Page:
This park has a lot to see – underground rivers, a beach, a butterfly sanctuary, an aquarium, and more.
There is a really cool tropical jungle trail to hike. We walked this and loved that there were barely any other people on the trail. We were in the middle of a (very) crowded park, but were basically alone on the trail with the animals.
The three underground rivers were amazing. We really thought that this was the coolest thing we were able to do at the park. There are life jackets available at no extra charge, and people check them out at the beginning of the river and swim as far as they want.
With the “Plus” package, there are no additional fees for the snorkel gear.
Much like Xplor, there is one lunch buffet. However, this park only includes drinks while at the buffet. All other drinks and snacks are extra charge – if you’re a snacker, be sure to bring some of your own items into the park so you’re not paying overpriced park fees.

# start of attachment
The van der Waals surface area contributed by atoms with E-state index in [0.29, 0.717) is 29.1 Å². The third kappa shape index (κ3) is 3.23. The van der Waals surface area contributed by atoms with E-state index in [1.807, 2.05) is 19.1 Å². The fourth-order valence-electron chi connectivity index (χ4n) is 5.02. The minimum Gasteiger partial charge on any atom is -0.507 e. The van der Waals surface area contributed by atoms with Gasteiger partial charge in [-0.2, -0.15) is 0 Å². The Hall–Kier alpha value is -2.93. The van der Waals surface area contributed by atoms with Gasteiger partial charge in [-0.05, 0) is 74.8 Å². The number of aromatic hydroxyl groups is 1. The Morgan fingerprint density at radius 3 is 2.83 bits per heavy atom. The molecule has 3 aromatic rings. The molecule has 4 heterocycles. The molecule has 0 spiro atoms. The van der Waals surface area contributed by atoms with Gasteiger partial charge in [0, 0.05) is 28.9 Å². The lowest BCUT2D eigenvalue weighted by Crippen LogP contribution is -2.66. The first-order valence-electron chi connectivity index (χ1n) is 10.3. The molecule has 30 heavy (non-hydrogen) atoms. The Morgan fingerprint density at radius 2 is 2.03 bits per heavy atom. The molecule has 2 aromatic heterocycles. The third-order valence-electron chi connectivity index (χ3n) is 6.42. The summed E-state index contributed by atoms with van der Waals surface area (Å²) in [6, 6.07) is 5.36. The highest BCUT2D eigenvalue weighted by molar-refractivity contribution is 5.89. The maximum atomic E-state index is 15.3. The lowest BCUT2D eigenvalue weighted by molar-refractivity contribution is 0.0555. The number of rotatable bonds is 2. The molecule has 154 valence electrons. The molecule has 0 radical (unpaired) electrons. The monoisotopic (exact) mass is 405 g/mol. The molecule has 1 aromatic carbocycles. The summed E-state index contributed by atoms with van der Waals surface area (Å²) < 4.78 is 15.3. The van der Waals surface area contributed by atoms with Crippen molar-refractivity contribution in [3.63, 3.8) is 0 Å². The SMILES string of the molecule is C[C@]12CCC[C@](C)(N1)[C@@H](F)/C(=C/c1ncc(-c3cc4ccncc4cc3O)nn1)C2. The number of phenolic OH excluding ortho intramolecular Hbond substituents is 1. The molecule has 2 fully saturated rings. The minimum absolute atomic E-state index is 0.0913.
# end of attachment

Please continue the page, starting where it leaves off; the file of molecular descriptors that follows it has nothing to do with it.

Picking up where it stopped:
We opted in for the “Xelfie” photo package again, which was an extra charge. The park made it seem as though a lot of the activities would be in water, and their waterproof phone cases (you know, those ones that fit around your neck like this) were over $30 each. Honestly, I rationalized purchasing the photo package because I figured it was worth paying a bit more to not have to carry my phone and not have another phone case (since my non-overpriced one was sitting happily at home, not being used).
There are so many things to do in the park that do not involve water that visitors can absolutely bring their phone with them through the park for multiple pictures.
There were even more limited “Xelfie” stations at this park than at Xplor.
There were no additional pictures past the “Xelfie” stations in this park. Without the helmets with the chips, the only way to get pictures at this park was to find the “Xelfie” stations and scan our bracelets.